angle. Plus, you get strong air control, making it a lot easier to perform an accurate
landing. On the flip side, takeoff of is also easy. You move slower while on a truck, so you’re less likely to accidentally fall
off. And if that fails, the game allows you to jump for some time after you’ve already walked off the side of
a platform. This feature is very typical of modern platformers, and for good reason. It decreases the perceived unfairness of the
game by making it easier to time the button press. This conveys the player’s intent rather than their exact input, which makes the controls that much more intuitive. Clustertruck’s implementation of this mechanic is also tuned really well for the game it’s
in. It gives you a relatively long grace time, which means that, unless you’re trying to, you probably won’t die by going over the edge, despite the pressure to keep on moving. However, it doesn’t stop you from falling
during that time, so it still feels dangerous even though it’s highly tolerant of mistakes. That said, all of this stuff is pretty low
level, and it might not help players who are really feeling the heat. For them, there’s a feature that lets players self-modulate difficulty
in a fun way. The points that you gain for playing through levels of Clustertruck can be spent to unlock movement and utility
abilities, which can then be used within a level to gain an advantage. Since these require input from the player
to use, the abilities make the game easier without making it any less hectic or interesting. They offer some hope and novel gameplay to players stuck on a level by giving them another tool they can use to deal with the danger. Of course, Clustertruck’s developers made
sure that the game was winnable without using any of the unlocks, but they are an option for less skilled players to continue to advance. And since the scoreboards are separate, there’s still a reason to play the game without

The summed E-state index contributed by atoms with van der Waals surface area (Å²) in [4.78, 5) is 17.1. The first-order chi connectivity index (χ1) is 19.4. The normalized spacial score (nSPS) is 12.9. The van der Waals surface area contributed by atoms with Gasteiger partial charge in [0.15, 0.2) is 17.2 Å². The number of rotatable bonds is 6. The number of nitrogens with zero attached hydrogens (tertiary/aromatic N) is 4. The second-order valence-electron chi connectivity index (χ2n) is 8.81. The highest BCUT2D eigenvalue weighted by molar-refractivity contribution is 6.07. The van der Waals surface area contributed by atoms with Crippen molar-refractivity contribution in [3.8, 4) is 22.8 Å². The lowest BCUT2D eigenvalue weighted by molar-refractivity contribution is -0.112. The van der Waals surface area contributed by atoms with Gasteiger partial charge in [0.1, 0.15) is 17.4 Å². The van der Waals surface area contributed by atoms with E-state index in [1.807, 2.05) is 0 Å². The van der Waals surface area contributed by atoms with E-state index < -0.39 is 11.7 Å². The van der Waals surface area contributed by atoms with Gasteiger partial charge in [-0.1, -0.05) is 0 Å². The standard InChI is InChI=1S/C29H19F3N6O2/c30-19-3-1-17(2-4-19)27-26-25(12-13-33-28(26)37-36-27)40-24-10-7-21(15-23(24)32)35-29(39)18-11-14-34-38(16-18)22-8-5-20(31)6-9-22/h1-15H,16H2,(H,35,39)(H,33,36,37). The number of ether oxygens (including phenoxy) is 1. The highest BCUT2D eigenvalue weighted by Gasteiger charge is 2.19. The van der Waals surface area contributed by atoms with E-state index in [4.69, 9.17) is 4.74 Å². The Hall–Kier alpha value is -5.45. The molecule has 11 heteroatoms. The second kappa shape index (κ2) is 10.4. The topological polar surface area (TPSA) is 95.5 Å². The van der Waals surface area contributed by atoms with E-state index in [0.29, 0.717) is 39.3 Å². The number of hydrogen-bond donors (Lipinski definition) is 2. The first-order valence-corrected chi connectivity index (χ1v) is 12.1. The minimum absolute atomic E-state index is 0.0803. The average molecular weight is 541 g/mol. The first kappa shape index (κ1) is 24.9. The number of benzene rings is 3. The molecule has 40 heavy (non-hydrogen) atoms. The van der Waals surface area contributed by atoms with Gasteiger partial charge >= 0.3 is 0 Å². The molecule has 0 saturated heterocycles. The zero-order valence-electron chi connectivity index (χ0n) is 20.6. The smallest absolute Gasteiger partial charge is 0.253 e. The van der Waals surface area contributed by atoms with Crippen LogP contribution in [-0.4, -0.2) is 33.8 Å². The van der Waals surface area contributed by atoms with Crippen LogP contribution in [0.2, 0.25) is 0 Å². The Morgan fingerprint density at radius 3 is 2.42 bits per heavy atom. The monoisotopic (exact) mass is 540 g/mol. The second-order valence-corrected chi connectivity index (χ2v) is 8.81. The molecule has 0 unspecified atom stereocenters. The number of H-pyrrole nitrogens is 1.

using any for those whose seek a greater challenge. In summary, Clustertruck starts by creating a very dangerous environment to raise the stakes. Everything kills you. Everything’s moving. You’re moving. Very quickly. All the obstacles are big and scary. And every sound could spell your doom. But subtly, in ways you wont notice right
way, the game is really on your side. Everything is readable because of the simple, but clear visual design. The obstacles give you enough time to avoid
them. The controls work around your mistakes. Levels are designed with high speed motion
in mind, and make it obvious where you need to go. And if after all that, you’re still stuck, you can use abilities to give yourself a leg
up. Lots of games are thrilling, but it’s rare that anything takes it to the same level as Clustertruck. Even if your game doesn’t go quite as far, there are lessons to be learned. Don’t be afraid to make a challenging game, but observe and anticipate the kinds of mistakes players make when put under pressure. Then design the levels, art assets, and game
mechanics with those in mind. Also ask yourself if there’s anything you
could change to make things appear more threatening than they really are. Start by doing those things, and you’ll have taken a step toward making
a game which feels dangerous and thrilling, without being impossibly difficult. Hey, thanks for watching! Same as last time, my sources are in the description. Also, I’ve created twitter and instagram accounts where I’m going to post whatever projects I’ve been experimenting with for fun, like this bezier curve controlled by points on the curve instead of tangents. Come say hello if you’re interested. Otherwise, the comments here are always open. Bye!